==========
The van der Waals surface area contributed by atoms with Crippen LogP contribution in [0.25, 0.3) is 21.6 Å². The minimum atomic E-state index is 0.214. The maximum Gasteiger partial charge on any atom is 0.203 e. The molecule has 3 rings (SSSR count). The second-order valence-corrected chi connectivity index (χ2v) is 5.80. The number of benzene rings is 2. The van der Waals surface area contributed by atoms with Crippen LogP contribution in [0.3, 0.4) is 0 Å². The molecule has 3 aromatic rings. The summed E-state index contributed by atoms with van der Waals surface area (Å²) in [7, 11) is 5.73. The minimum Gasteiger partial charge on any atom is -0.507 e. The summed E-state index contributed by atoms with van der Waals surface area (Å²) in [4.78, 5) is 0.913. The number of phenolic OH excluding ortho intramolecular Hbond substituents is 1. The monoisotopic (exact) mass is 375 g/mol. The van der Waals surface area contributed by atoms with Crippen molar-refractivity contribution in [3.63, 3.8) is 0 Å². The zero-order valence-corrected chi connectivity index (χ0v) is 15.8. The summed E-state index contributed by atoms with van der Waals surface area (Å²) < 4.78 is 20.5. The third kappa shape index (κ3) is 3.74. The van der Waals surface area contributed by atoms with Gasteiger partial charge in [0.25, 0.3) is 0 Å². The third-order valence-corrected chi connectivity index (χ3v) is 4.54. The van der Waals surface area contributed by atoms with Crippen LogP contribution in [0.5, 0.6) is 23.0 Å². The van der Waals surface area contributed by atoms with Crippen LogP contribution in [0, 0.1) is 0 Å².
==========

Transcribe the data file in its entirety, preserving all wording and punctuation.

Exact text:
The van der Waals surface area contributed by atoms with Crippen LogP contribution in [0.25, 0.3) is 21.6 Å². The minimum atomic E-state index is 0.214. The maximum Gasteiger partial charge on any atom is 0.203 e. The molecule has 3 rings (SSSR count). The second-order valence-corrected chi connectivity index (χ2v) is 5.80. The number of benzene rings is 2. The van der Waals surface area contributed by atoms with Crippen LogP contribution in [0.3, 0.4) is 0 Å². The molecule has 3 aromatic rings. The summed E-state index contributed by atoms with van der Waals surface area (Å²) in [7, 11) is 5.73. The minimum Gasteiger partial charge on any atom is -0.507 e. The summed E-state index contributed by atoms with van der Waals surface area (Å²) in [4.78, 5) is 0.913. The number of phenolic OH excluding ortho intramolecular Hbond substituents is 1. The monoisotopic (exact) mass is 375 g/mol. The van der Waals surface area contributed by atoms with Crippen molar-refractivity contribution in [3.63, 3.8) is 0 Å². The zero-order valence-corrected chi connectivity index (χ0v) is 15.8. The summed E-state index contributed by atoms with van der Waals surface area (Å²) < 4.78 is 20.5. The third kappa shape index (κ3) is 3.74. The van der Waals surface area contributed by atoms with Gasteiger partial charge in [0.25, 0.3) is 0 Å². The third-order valence-corrected chi connectivity index (χ3v) is 4.54. The van der Waals surface area contributed by atoms with Crippen LogP contribution in [0.5, 0.6) is 23.0 Å². The van der Waals surface area contributed by atoms with Crippen LogP contribution in [0, 0.1) is 0 Å².